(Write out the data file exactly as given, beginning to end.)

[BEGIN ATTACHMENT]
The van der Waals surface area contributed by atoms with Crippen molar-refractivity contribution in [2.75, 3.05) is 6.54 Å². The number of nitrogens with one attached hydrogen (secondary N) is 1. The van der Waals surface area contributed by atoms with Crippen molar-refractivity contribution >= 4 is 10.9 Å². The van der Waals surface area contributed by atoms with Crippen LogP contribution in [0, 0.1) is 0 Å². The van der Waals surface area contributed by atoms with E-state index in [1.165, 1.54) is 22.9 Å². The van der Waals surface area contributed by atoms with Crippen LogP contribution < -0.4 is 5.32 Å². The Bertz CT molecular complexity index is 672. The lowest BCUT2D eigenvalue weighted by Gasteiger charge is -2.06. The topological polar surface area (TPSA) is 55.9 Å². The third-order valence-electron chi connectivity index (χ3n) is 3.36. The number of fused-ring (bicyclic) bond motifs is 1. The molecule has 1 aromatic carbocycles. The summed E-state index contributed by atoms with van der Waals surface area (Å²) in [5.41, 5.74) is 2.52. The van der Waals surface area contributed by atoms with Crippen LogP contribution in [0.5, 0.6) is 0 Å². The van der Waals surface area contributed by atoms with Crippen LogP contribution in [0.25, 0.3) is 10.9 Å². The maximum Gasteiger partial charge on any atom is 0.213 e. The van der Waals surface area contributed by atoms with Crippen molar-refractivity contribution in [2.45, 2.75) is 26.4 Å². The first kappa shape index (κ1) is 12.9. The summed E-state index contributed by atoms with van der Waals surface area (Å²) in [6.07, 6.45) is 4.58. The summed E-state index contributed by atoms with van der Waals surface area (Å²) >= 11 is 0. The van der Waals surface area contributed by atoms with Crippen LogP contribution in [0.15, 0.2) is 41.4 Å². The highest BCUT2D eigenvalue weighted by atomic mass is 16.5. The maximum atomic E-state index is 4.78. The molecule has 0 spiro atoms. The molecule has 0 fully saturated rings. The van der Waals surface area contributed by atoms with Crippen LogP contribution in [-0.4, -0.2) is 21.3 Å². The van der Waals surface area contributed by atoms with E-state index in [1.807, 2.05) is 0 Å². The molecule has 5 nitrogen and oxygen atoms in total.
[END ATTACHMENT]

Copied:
The van der Waals surface area contributed by atoms with Crippen molar-refractivity contribution in [2.75, 3.05) is 6.54 Å². The number of nitrogens with one attached hydrogen (secondary N) is 1. The van der Waals surface area contributed by atoms with Crippen molar-refractivity contribution >= 4 is 10.9 Å². The van der Waals surface area contributed by atoms with Crippen LogP contribution in [0, 0.1) is 0 Å². The van der Waals surface area contributed by atoms with E-state index in [1.165, 1.54) is 22.9 Å². The van der Waals surface area contributed by atoms with Crippen LogP contribution < -0.4 is 5.32 Å². The Bertz CT molecular complexity index is 672. The lowest BCUT2D eigenvalue weighted by Gasteiger charge is -2.06. The topological polar surface area (TPSA) is 55.9 Å². The third-order valence-electron chi connectivity index (χ3n) is 3.36. The number of fused-ring (bicyclic) bond motifs is 1. The molecule has 1 aromatic carbocycles. The summed E-state index contributed by atoms with van der Waals surface area (Å²) in [5.41, 5.74) is 2.52. The van der Waals surface area contributed by atoms with Crippen LogP contribution in [0.5, 0.6) is 0 Å². The van der Waals surface area contributed by atoms with Crippen LogP contribution in [0.25, 0.3) is 10.9 Å². The maximum Gasteiger partial charge on any atom is 0.213 e. The van der Waals surface area contributed by atoms with Crippen molar-refractivity contribution in [2.45, 2.75) is 26.4 Å². The first kappa shape index (κ1) is 12.9. The summed E-state index contributed by atoms with van der Waals surface area (Å²) in [6.07, 6.45) is 4.58. The summed E-state index contributed by atoms with van der Waals surface area (Å²) >= 11 is 0. The van der Waals surface area contributed by atoms with Crippen LogP contribution in [0.15, 0.2) is 41.4 Å². The highest BCUT2D eigenvalue weighted by atomic mass is 16.5. The maximum atomic E-state index is 4.78. The molecule has 0 spiro atoms. The molecule has 0 fully saturated rings. The van der Waals surface area contributed by atoms with Crippen LogP contribution in [-0.4, -0.2) is 21.3 Å². The van der Waals surface area contributed by atoms with E-state index in [1.807, 2.05) is 0 Å². The molecule has 5 nitrogen and oxygen atoms in total.